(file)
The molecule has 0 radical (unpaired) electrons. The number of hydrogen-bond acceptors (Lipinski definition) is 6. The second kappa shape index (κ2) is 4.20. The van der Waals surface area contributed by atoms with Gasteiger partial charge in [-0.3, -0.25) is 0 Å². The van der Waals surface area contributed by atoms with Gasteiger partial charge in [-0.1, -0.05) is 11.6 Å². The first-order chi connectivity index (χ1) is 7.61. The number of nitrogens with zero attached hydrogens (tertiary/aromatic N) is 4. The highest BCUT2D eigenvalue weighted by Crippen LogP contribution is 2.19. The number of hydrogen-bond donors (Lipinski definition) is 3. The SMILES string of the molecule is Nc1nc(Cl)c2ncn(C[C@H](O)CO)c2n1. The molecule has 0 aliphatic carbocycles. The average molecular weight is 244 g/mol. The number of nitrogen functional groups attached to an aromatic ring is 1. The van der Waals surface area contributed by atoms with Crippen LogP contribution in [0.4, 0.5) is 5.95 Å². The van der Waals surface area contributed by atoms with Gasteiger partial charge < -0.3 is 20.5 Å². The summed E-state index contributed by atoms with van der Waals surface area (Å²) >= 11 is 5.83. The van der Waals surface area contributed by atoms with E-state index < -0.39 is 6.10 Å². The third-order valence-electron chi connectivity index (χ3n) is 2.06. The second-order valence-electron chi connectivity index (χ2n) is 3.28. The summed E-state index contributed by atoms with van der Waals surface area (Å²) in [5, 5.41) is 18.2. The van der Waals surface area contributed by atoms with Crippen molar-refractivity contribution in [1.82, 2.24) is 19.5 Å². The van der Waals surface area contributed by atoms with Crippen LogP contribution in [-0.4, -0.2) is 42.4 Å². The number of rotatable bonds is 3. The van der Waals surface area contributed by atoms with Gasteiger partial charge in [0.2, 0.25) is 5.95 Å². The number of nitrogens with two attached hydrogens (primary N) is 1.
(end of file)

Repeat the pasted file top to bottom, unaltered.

The molecule has 0 radical (unpaired) electrons. The number of hydrogen-bond acceptors (Lipinski definition) is 6. The second kappa shape index (κ2) is 4.20. The van der Waals surface area contributed by atoms with Gasteiger partial charge in [-0.3, -0.25) is 0 Å². The van der Waals surface area contributed by atoms with Gasteiger partial charge in [-0.1, -0.05) is 11.6 Å². The first-order chi connectivity index (χ1) is 7.61. The number of nitrogens with zero attached hydrogens (tertiary/aromatic N) is 4. The highest BCUT2D eigenvalue weighted by Crippen LogP contribution is 2.19. The number of hydrogen-bond donors (Lipinski definition) is 3. The SMILES string of the molecule is Nc1nc(Cl)c2ncn(C[C@H](O)CO)c2n1. The molecule has 0 aliphatic carbocycles. The average molecular weight is 244 g/mol. The number of nitrogen functional groups attached to an aromatic ring is 1. The van der Waals surface area contributed by atoms with Crippen LogP contribution in [0.4, 0.5) is 5.95 Å². The van der Waals surface area contributed by atoms with Gasteiger partial charge < -0.3 is 20.5 Å². The summed E-state index contributed by atoms with van der Waals surface area (Å²) >= 11 is 5.83. The van der Waals surface area contributed by atoms with E-state index < -0.39 is 6.10 Å². The third-order valence-electron chi connectivity index (χ3n) is 2.06. The second-order valence-electron chi connectivity index (χ2n) is 3.28. The summed E-state index contributed by atoms with van der Waals surface area (Å²) in [5, 5.41) is 18.2. The van der Waals surface area contributed by atoms with Crippen molar-refractivity contribution in [1.82, 2.24) is 19.5 Å². The van der Waals surface area contributed by atoms with Crippen LogP contribution in [-0.4, -0.2) is 42.4 Å². The number of rotatable bonds is 3. The van der Waals surface area contributed by atoms with Gasteiger partial charge in [0.2, 0.25) is 5.95 Å². The number of nitrogens with two attached hydrogens (primary N) is 1.